discarding one or more of the mold sections that have failed such inspection.
17. The method of claim 14 further comprising:
pouring the molten material into the pour chamber; and
in a furnace, disassembling the manifold from the cluster and disassembling the cluster.
18. The method of claim 14 further comprising:
pouring the molten material into the pour chamber; and
permitting the molten material to solidify to consist essentially of a nickel- or cobalt-based superalloy.
19. A mold assembly comprising:
a plurality of mold sections, wherein each section has internal surfaces forming a mold cavity separate from the others; and
a separately formed distribution manifold assembled to the plurality of mold sections and having:
a single pour chamber in a first portion of the manifold for receiving molten material;
a plurality of feeder conduits, each formed in a branch portion of the manifold, unitarily formed as a common piece with the first portion and extending from the pour chamber toward an associated one or more of the plurality of mold sections; and
a plurality of filters, each positioned in an associated one of the feeder conduits.
20. The mold assembly of claim 19 wherein:
there are exactly three or exactly four such mold sections; and
there is a single such feeder conduit associated with each of the mold sections.
21. The mold assembly of claim 19 wherein:
each mold section comprises a molding cavity and a gate, the gate extending from a lower end at the molding cavity to an upper end coupled to the distribution manifold.
22. The mold assembly of claim 19 wherein:
the pour chamber is a centrally located chamber.
23. The mold assembly of claim 19 wherein:
sectional areas of the feeder conduits proximate the filters are dimensioned to provide metering of molten metal from the pour chamber.
24. The mold assembly of claim 19 wherein:
the plurality of mold sections are separate and assembled to the manifold with distal portions of the branch portions extending into upper ends of feeding passageways in the mold sections.
25. A mold assembly for molding a plurality of parts comprising:
a plurality of mold sections, each section having internal surfaces defining a mold cavity for forming one or more separate ones of said parts, wherein each mold cavity is separate from the mold cavities of the other sections; and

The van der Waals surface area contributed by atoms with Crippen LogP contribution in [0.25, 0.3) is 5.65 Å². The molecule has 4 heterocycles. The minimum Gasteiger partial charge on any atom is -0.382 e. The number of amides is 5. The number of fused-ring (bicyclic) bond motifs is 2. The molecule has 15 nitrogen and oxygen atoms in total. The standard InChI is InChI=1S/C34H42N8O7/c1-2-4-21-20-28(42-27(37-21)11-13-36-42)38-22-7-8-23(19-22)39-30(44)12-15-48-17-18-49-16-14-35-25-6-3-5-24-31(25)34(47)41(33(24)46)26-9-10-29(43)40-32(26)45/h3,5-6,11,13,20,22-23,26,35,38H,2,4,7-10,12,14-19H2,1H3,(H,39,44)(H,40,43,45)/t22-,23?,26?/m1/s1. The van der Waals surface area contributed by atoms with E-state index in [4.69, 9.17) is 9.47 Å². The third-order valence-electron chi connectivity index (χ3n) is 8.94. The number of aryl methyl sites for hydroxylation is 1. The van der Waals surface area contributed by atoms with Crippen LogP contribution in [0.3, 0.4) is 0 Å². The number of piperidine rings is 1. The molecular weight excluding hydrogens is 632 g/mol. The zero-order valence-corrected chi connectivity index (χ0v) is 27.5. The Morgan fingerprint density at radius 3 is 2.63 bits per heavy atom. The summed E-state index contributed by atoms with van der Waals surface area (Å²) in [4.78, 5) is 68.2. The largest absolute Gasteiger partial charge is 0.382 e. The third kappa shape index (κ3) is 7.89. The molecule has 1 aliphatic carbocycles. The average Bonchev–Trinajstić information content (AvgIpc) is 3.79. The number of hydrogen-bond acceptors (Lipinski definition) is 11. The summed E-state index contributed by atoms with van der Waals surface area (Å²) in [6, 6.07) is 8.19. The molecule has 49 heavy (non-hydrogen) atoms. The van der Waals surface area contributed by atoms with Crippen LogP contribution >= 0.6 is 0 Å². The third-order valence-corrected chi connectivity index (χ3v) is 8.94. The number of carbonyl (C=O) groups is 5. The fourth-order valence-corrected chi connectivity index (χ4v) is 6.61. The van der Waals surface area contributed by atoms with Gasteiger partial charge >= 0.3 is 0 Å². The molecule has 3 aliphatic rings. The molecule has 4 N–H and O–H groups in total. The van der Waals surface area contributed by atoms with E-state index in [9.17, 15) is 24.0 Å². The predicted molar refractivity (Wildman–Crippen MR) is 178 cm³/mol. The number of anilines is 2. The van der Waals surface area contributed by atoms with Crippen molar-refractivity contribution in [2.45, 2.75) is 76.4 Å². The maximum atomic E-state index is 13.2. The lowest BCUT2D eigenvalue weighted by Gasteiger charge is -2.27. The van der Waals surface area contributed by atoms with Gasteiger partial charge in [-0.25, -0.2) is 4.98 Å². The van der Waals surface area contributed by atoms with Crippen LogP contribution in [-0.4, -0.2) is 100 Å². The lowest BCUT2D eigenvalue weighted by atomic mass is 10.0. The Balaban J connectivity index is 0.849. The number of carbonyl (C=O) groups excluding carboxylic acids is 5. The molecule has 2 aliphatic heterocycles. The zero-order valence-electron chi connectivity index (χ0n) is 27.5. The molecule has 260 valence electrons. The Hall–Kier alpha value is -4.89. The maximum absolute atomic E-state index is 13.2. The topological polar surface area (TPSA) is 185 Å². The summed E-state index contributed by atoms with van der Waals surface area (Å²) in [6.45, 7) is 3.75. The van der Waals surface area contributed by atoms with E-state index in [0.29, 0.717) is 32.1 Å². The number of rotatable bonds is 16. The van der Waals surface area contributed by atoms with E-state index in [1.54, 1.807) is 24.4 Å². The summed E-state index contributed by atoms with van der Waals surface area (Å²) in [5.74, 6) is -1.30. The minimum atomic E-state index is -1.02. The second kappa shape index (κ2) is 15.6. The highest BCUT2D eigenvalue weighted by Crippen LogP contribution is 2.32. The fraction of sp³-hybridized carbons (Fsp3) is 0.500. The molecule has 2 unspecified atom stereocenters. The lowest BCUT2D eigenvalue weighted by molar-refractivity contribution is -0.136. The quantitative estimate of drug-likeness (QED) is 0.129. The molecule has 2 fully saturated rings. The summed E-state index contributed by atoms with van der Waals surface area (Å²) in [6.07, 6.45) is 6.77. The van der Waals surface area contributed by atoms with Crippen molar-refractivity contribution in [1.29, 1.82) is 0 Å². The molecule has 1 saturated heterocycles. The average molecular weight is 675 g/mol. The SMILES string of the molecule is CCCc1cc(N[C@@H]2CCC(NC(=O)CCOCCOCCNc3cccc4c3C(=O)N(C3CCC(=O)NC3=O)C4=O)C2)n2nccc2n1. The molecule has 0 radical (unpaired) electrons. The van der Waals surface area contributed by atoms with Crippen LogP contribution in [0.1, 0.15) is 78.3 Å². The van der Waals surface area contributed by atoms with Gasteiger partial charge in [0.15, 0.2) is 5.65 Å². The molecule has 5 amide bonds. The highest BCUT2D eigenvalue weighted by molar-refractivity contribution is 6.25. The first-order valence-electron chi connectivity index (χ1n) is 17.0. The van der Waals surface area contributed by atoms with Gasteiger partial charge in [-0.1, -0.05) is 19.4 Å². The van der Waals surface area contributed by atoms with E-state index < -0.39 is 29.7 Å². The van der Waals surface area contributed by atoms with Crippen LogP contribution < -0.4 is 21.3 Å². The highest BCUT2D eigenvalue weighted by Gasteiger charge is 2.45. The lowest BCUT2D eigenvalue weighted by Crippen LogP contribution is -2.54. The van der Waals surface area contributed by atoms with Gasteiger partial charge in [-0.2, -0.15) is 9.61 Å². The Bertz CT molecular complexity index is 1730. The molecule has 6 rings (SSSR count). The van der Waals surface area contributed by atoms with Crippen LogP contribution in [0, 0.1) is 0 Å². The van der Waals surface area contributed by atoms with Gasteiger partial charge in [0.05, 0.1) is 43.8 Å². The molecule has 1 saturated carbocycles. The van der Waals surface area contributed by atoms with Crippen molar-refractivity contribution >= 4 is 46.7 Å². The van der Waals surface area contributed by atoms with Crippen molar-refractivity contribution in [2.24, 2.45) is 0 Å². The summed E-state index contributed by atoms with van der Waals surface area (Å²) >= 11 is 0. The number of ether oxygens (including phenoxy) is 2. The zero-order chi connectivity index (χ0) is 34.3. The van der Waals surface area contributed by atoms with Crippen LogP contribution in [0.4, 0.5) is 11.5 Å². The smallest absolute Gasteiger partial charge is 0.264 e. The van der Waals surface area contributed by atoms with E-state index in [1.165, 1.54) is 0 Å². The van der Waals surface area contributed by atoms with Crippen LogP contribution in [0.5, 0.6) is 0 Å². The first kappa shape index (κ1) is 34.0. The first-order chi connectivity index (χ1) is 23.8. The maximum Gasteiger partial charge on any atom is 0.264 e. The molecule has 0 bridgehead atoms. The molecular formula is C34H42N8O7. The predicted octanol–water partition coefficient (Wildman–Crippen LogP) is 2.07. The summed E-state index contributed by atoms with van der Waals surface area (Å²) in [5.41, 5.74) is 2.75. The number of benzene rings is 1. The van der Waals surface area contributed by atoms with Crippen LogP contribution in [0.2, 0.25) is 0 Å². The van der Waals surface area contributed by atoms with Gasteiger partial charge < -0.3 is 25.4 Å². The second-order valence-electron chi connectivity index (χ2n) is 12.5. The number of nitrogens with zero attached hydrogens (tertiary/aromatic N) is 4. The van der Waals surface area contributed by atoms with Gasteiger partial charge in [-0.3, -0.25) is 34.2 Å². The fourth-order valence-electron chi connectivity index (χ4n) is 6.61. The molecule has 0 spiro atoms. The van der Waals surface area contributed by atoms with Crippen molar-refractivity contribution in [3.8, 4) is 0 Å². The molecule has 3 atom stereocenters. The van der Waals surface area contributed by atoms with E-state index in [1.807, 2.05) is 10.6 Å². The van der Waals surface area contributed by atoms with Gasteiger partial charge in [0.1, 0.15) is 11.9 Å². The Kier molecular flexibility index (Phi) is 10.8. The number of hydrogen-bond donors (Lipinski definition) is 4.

a separately formed distribution manifold assembled to the plurality of mold sections and having:
a pour chamber for receiving molten material;
a plurality of feeder conduits, each extending from the pour chamber toward an associated one or more of the plurality of mold sections; and
a plurality of filters, each positioned in an associated one of the feeder conduits.
26. A mold assembly comprising:
a plurality of mold sections, each section having internal surfaces defining a mold cavity for forming one or more separate ones of said parts, wherein each mold cavity is separate from the mold cavities of the other sections; and
a separately formed distribution manifold assembled to the plurality of mold sections and having:
a unitarily-formed body defining:
a single pour chamber for receiving molten material; and
a plurality of feeder conduits, each extending from the pour chamber toward an associated one or more of the plurality of mold sections; and
a plurality of filters, each positioned in an associated one of the feeder conduits.
Description
BACKGROUND OF THE INVENTION

(1) Field of the Invention

The invention relates to investment casting. More particularly, it relates to the investment casting of superalloy turbine engine components.

(2) Description of the Related Art

A well developed field exists regarding the investment casting of turbine engine parts such as blades and vanes. In an exemplary process, a mold is prepared having one or more mold cavities, each having a shape generally corresponding to the part to be cast. An exemplary process for preparing the mold involves the use of one or more wax patterns of the part. For manufacturing hollow parts, the patterns are formed by molding wax over a ceramic core generally corresponding to a positive of the interior spaces within the part. In a shelling process, a ceramic shell is formed around one or more such patterns in well known fashion. The wax may be removed such as by melting in an autoclave. This leaves the mold comprising the shell having one or more part-defining compartments which may, in turn, contain the ceramic core(s). Molten alloy may then be introduced to the mold to cast precursor(s) of the part(s). Upon cooling and solidifying of the alloy, the shell and core may be mechanically and/or chemically removed from the molded part precursor(s). The part precursor(s) can then be machined and treated in one or more stages to form the ultimate part(s).

SUMMARY OF THE INVENTION

One aspect of the invention involves a method for casting a number of blades, each having an airfoil and a root for securing the blade to a disk. A number of mold sections are formed each having internal surfaces for forming an associated at least one of the blades. A number of the mold sections are assembled. Molten alloy is introduced to the assembled mold sections.